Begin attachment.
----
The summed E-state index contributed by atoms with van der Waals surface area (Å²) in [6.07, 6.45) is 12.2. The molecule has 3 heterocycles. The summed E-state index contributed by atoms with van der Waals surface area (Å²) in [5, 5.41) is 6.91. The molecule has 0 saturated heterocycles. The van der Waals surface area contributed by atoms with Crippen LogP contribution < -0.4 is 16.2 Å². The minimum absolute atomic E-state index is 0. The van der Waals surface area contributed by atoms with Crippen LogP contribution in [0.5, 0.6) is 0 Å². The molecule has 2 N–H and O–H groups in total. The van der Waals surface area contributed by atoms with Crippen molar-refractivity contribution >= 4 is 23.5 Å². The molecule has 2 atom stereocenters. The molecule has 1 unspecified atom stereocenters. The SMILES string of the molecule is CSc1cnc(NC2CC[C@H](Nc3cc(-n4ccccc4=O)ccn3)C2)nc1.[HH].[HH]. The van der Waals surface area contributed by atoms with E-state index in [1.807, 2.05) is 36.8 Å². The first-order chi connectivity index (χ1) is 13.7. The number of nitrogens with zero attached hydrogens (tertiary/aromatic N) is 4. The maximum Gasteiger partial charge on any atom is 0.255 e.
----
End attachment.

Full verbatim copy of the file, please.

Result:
The summed E-state index contributed by atoms with van der Waals surface area (Å²) in [6.07, 6.45) is 12.2. The molecule has 3 heterocycles. The summed E-state index contributed by atoms with van der Waals surface area (Å²) in [5, 5.41) is 6.91. The molecule has 0 saturated heterocycles. The van der Waals surface area contributed by atoms with Crippen LogP contribution < -0.4 is 16.2 Å². The minimum absolute atomic E-state index is 0. The van der Waals surface area contributed by atoms with Crippen LogP contribution in [0.5, 0.6) is 0 Å². The molecule has 2 N–H and O–H groups in total. The van der Waals surface area contributed by atoms with Crippen molar-refractivity contribution >= 4 is 23.5 Å². The molecule has 2 atom stereocenters. The molecule has 1 unspecified atom stereocenters. The SMILES string of the molecule is CSc1cnc(NC2CC[C@H](Nc3cc(-n4ccccc4=O)ccn3)C2)nc1.[HH].[HH]. The van der Waals surface area contributed by atoms with E-state index in [1.807, 2.05) is 36.8 Å². The first-order chi connectivity index (χ1) is 13.7. The number of nitrogens with zero attached hydrogens (tertiary/aromatic N) is 4. The maximum Gasteiger partial charge on any atom is 0.255 e.